Several dead, injured as Japan rocked by 6.7 earthquake
Buildings destroyed by a landslide block a road after an earthquake in Atsuma town, Hokkaido, northern Japan, Thursday, Sept. 6, 2018. Several people were reported missing in the nearby the town, where a massive landslide engulfed homes in an avalanche of soil, rocks and timber. (Masanori Takei/Kyodo News via AP)
Just days after a strong typhoon damaged a major airport in Japan, Japanese national broadcaster NHK reported Thursday that 125 people were injured and about 20 feared missing after a powerful quake triggered dozens of landslides in heavily forested mountains on the northern island of Hokkaido.
A magnitude 6.7 earthquake struck southern Hokkaido at 3:08 am local time on Thursday (1808 GMT Wednesday) at the depth of 40 kilometres (24 miles), Japan's Meteorological Agency said.
The quake's epicentre was east of the city of Tomakomai.
It also struck Hokkaido's prefectural capital of Sapporo, with a population of 1.9 million.
Hokkaido's local disaster agency put the number of injured at 48.
Several people were reported missing in the town of Atsuma, where a massive landslide engulfed homes.
Aerial views showed dozens of landslides in the surrounding area, with practically every mountainside a raw slash of brown amid deep green forest.
Power was knocked out for Hokkaido's 2.9 million households.
Economy, Trade and Industry Minister Hiroshige Seko told reporters that the extensive power outage was caused by an emergency shutdown of the main thermal power plant that supply half of the electricity to all of Hokkaido.
The government said airports and many roads on the island were closed following the quake.
Japanese Prime Minister Shinzo Abe said that 25-thousand troops and other personnel were being dispatched to the area to help with rescue operations.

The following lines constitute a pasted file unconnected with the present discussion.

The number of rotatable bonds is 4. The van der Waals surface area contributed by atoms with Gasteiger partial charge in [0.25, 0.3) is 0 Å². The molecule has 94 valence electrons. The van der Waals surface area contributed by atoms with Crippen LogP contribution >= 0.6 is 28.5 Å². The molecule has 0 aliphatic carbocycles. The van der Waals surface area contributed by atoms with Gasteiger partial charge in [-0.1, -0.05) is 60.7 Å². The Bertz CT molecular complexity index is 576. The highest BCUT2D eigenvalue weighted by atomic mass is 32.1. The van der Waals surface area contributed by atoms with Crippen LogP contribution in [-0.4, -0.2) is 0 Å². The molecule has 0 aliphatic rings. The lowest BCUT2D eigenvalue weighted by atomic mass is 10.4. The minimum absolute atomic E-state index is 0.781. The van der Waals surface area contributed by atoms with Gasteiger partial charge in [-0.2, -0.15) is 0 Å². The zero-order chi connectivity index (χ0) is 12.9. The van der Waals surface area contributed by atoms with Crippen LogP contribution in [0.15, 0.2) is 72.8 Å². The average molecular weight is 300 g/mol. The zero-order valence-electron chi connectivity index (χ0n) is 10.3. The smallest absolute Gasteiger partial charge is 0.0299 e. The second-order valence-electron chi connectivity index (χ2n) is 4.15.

Nearly 3 million households were left without power by the quake — the latest in an exhausting run of natural disasters for Japan.
It paralyzed normal business on the island, as blackouts cut off water to homes, immobilized trains and airports, causing hundreds of flight cancellations, and shut down phone systems.
In the town of Atsuma, where entire hillsides collapsed, rescuers used small backhoes and shovels to search for survivors under the tons of earth that tumbled down steep mountainsides, burying houses and farm buildings below. The area's deep green hills were marred by reddish-brown gashes where the soil tore loose under the violent tremors.
Twenty-eight people remained unaccounted for in the town, Atsuma Mayor Shoichiro Miyasaka told public broadcaster NHK.
"We will carry on searching for them," he said.
Miyasaka said the town had emergency meals for up to 2,000 people and that more than 500 had sought refuge in its emergency shelters.
The landslides ripped through some homes and buried others. Some residents described awakening to find their next-door neighbors gone.
"The entire thing just collapsed," said one. "It's unbelievable."
The island's only nuclear power plant, which was offline for routine safety checks, temporarily switched to a backup generator to keep its spent fuel cool. Nuclear regulators said there was no sign of abnormal radiation — a concern after a massive quake and tsunami in March 2011 that hit northeast Japan destroyed both external and backup power to the Fukushima Dai-ichi nuclear plant, causing meltdowns.